Sunday, 6 June 2010

Rajasthan - Desert Places

It's quite apt that the first book I found about Rajasthan was written by Queenslander Robyn Davidson!  Davidson is an interesting character in her own right.  She travelled across Australia with camels in her early 20's, she was friends with Bruce Chatwyn (of The Songlines fame) and Salman Rushdie.  Davidson has a long connection with India, particularly Rajasthan and dreamed for years of going on a migration with one of the Rabari/Raika tribes that traditionally criss-cross the Rajasthani deserts with their herds of camels.

It's a strange book in many ways and Davidson admits herself that it's very much a book about failure.  She manages to do bits and pieces of migration with Rabari tribes but, the reality is that life has changed so much for nomads in the modern-era that this type of migration is rare, fraught with danger and closed to foreigners.  Her book reminded me of two other ones - Louise Waugh's Hearing Birds Fly which I read when I was learning about Mongolia and Ffyona Campbell's book about walking through Africa on foot.  The main question that comes to mind is - why?  Why would you want to put yourself through such hardship, when your presence is obviously upsetting the natural rhythm and balance of life of the communities you're passing through?  It seems to be something that women travel writers do and I wonder if that's because women are much braver than men in many ways, or perhaps there is a deeper committment to really understanding the communities these women adopt.  I admire all of them for doing it and I think Davidson made great personal sacrifices to understand a tribe and way of life that the rest of the world has very much forgotten about.

She makes some really interesting observations about the nomadic way of life and talks about the 'traditional' nomads as people who feel at home anywhere.  Davidson and many other Westerners are like modern nomads, people who feel at home nowhere and need to travel to find a sense of identity.  I can really relate to this, as I've spent a large part of my adult life living abroad, even now, this blog is a yearning for a more nomadic way of life.  One of the reasons I live in London (and Davidson also lived here for many years) is because it's one of those cities where the whole world is living.  You don't need to travel in London to experience a wide variety of cultures and that's what I love about living here.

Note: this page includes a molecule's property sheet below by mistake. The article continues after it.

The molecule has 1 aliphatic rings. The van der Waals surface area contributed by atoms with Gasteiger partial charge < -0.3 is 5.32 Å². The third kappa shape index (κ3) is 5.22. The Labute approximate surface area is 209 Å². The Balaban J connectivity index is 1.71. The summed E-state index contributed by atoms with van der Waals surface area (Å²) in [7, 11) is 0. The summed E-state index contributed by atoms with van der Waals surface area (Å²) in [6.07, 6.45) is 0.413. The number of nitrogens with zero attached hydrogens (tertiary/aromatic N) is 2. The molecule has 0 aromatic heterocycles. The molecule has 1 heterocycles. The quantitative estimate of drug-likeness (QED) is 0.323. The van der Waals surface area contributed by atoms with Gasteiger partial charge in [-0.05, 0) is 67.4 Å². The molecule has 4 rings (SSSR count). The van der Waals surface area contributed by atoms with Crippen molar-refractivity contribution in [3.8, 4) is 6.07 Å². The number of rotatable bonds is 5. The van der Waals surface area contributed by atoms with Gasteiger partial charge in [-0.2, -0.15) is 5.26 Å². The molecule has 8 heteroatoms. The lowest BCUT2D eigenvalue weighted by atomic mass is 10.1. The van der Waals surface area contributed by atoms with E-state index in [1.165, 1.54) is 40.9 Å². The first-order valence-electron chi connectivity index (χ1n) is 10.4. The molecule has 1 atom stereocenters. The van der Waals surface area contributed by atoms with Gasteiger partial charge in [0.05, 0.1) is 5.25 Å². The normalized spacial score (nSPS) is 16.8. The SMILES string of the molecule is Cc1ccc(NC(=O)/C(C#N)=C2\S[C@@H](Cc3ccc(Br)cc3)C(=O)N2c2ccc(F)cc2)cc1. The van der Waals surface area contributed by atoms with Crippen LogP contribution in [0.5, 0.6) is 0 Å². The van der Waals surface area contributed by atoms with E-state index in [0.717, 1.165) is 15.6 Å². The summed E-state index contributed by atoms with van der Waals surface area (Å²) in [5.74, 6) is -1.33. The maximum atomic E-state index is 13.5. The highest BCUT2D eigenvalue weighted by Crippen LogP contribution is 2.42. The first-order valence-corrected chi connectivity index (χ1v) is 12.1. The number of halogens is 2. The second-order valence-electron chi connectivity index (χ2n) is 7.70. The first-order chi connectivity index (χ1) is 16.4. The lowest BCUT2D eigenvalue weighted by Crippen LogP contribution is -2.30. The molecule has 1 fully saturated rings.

The Rabari lost their traditional routes into the Sindh after the partition of India and Pakistan, so they starting migrating to Utter Pradesh, grazing their camels (often nowadays, sheep) on land that is already overpopulated, bringing them into conflict with settled communities.  Ecological change and a massive human population have put a strain on this part of India that throws the nomadic tribes into competition for pastures.  Efforts to improve the ecological situation by growing new forests has cut the nomads off from large areas of (what was) free grazing land and they find themselves negotiating a passage between angry famers and corrupt officials. 

Davidson also talks a lot about the position of women in Indian society.  She points out the fact that women traditionally carry all of the family's wealth, in the form of gold bracelets and anklets.  The woman herself becomes like a possession - by protecting her, the man is protecting his property, so the woman becomes property by extension.  She highlights the different attitude Indian women have to menopause.  Whilst, for a Western woman, it can be an incredibly traumatic experience, a loss of power and the start of a woman's decline - for India women the end of child-bearing is a relief and menopause marks the beginning of a woman's ascendancy in terms of power. 

She struggles a lot with the child marriages that are prevalent in the this part of India, but she comes to the conclusion that it is important not to be too judgemental of other people's cultures.  It's okay to criticise your own culture, but you need to be careful when criticising someone else's culture, especially when you don't understand it.  Something that comes out strongly in the book and really reminded me of my 'relationship' with Russian culture, is the fact that she comes to hate India, then love it, then hate it again.  Learning to hate aspects of another culture is really the beginning of a process of understanding that culture.  After all, if you didn't love or hate a culture, you wouldn't really feel part of it.  I guess, everyone who lives in another culture needs to find a sense of balance.  Sadly, some ex-pats get obsessed with the things they hate about the new culture and, consequently, romanticise their home culture in a way that is unrealistic.